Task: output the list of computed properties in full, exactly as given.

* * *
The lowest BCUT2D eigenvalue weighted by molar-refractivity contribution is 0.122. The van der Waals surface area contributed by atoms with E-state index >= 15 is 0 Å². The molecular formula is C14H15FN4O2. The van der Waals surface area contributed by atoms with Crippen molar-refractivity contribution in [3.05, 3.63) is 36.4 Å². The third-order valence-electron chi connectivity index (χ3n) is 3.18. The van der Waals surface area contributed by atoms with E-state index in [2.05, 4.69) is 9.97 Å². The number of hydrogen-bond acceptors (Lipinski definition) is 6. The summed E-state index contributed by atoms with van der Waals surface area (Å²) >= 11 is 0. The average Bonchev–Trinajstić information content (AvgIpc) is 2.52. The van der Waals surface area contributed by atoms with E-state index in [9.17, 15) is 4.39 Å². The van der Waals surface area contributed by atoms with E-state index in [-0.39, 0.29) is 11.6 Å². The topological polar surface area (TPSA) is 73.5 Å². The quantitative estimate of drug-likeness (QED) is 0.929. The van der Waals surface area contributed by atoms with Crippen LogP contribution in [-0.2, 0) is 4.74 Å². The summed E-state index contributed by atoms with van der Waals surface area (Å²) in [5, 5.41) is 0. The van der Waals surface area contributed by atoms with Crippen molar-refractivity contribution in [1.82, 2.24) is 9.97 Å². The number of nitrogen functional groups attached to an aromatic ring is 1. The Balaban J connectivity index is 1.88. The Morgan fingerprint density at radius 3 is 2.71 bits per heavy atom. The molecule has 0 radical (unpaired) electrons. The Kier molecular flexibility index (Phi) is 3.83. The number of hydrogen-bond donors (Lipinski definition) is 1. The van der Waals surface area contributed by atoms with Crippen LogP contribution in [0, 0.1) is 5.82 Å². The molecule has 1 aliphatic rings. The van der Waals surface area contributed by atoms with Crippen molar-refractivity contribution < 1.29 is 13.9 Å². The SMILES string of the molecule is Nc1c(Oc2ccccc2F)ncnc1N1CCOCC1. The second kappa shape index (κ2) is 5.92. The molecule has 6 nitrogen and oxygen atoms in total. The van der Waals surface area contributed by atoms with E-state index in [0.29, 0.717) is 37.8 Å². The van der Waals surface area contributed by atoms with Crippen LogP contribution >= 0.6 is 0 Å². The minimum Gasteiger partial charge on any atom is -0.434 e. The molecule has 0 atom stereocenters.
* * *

The lowest BCUT2D eigenvalue weighted by molar-refractivity contribution is 0.122. The van der Waals surface area contributed by atoms with E-state index >= 15 is 0 Å². The molecular formula is C14H15FN4O2. The van der Waals surface area contributed by atoms with Crippen molar-refractivity contribution in [3.05, 3.63) is 36.4 Å². The third-order valence-electron chi connectivity index (χ3n) is 3.18. The van der Waals surface area contributed by atoms with E-state index in [2.05, 4.69) is 9.97 Å². The number of hydrogen-bond acceptors (Lipinski definition) is 6. The summed E-state index contributed by atoms with van der Waals surface area (Å²) >= 11 is 0. The average Bonchev–Trinajstić information content (AvgIpc) is 2.52. The van der Waals surface area contributed by atoms with E-state index in [9.17, 15) is 4.39 Å². The van der Waals surface area contributed by atoms with E-state index in [-0.39, 0.29) is 11.6 Å². The topological polar surface area (TPSA) is 73.5 Å². The quantitative estimate of drug-likeness (QED) is 0.929. The van der Waals surface area contributed by atoms with Crippen LogP contribution in [-0.2, 0) is 4.74 Å². The summed E-state index contributed by atoms with van der Waals surface area (Å²) in [5, 5.41) is 0. The van der Waals surface area contributed by atoms with Crippen molar-refractivity contribution in [1.82, 2.24) is 9.97 Å². The number of nitrogen functional groups attached to an aromatic ring is 1. The Balaban J connectivity index is 1.88. The Morgan fingerprint density at radius 3 is 2.71 bits per heavy atom. The molecule has 0 radical (unpaired) electrons. The Kier molecular flexibility index (Phi) is 3.83. The number of hydrogen-bond donors (Lipinski definition) is 1. The van der Waals surface area contributed by atoms with Crippen LogP contribution in [0, 0.1) is 5.82 Å². The molecule has 1 aliphatic rings. The van der Waals surface area contributed by atoms with Crippen molar-refractivity contribution < 1.29 is 13.9 Å². The SMILES string of the molecule is Nc1c(Oc2ccccc2F)ncnc1N1CCOCC1. The second kappa shape index (κ2) is 5.92. The molecule has 6 nitrogen and oxygen atoms in total. The van der Waals surface area contributed by atoms with E-state index in [0.29, 0.717) is 37.8 Å². The van der Waals surface area contributed by atoms with Crippen LogP contribution >= 0.6 is 0 Å². The minimum Gasteiger partial charge on any atom is -0.434 e. The molecule has 0 atom stereocenters.